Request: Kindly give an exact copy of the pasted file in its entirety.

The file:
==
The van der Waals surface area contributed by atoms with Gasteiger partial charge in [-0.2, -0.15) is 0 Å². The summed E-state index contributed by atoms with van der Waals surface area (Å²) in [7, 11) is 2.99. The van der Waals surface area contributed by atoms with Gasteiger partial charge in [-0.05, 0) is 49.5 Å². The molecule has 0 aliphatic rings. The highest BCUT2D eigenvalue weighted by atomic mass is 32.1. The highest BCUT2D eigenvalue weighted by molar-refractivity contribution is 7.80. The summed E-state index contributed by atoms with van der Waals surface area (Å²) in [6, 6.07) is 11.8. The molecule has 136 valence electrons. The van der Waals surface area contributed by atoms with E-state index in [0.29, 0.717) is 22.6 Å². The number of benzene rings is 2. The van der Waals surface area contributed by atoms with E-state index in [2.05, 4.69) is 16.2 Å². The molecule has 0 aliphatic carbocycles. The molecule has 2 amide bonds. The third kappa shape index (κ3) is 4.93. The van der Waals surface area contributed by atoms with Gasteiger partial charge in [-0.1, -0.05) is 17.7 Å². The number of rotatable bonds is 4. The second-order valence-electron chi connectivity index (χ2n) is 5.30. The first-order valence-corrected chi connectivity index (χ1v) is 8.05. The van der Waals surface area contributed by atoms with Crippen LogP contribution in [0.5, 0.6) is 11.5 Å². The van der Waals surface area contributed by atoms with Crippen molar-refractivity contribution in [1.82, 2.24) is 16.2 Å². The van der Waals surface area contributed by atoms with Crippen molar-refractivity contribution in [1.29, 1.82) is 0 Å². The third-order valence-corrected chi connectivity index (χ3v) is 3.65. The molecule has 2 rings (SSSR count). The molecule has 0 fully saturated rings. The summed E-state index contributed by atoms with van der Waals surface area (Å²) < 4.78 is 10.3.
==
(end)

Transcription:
The van der Waals surface area contributed by atoms with Gasteiger partial charge in [-0.2, -0.15) is 0 Å². The summed E-state index contributed by atoms with van der Waals surface area (Å²) in [7, 11) is 2.99. The van der Waals surface area contributed by atoms with Gasteiger partial charge in [-0.05, 0) is 49.5 Å². The molecule has 0 aliphatic rings. The highest BCUT2D eigenvalue weighted by atomic mass is 32.1. The highest BCUT2D eigenvalue weighted by molar-refractivity contribution is 7.80. The summed E-state index contributed by atoms with van der Waals surface area (Å²) in [6, 6.07) is 11.8. The molecule has 136 valence electrons. The van der Waals surface area contributed by atoms with E-state index in [0.29, 0.717) is 22.6 Å². The number of benzene rings is 2. The van der Waals surface area contributed by atoms with E-state index in [2.05, 4.69) is 16.2 Å². The molecule has 0 aliphatic carbocycles. The molecule has 2 amide bonds. The third kappa shape index (κ3) is 4.93. The van der Waals surface area contributed by atoms with Gasteiger partial charge in [-0.1, -0.05) is 17.7 Å². The number of rotatable bonds is 4. The second-order valence-electron chi connectivity index (χ2n) is 5.30. The first-order valence-corrected chi connectivity index (χ1v) is 8.05. The van der Waals surface area contributed by atoms with Crippen LogP contribution in [0.5, 0.6) is 11.5 Å². The van der Waals surface area contributed by atoms with Crippen molar-refractivity contribution in [1.82, 2.24) is 16.2 Å². The van der Waals surface area contributed by atoms with Crippen molar-refractivity contribution in [1.29, 1.82) is 0 Å². The third-order valence-corrected chi connectivity index (χ3v) is 3.65. The molecule has 2 rings (SSSR count). The molecule has 0 fully saturated rings. The summed E-state index contributed by atoms with van der Waals surface area (Å²) < 4.78 is 10.3.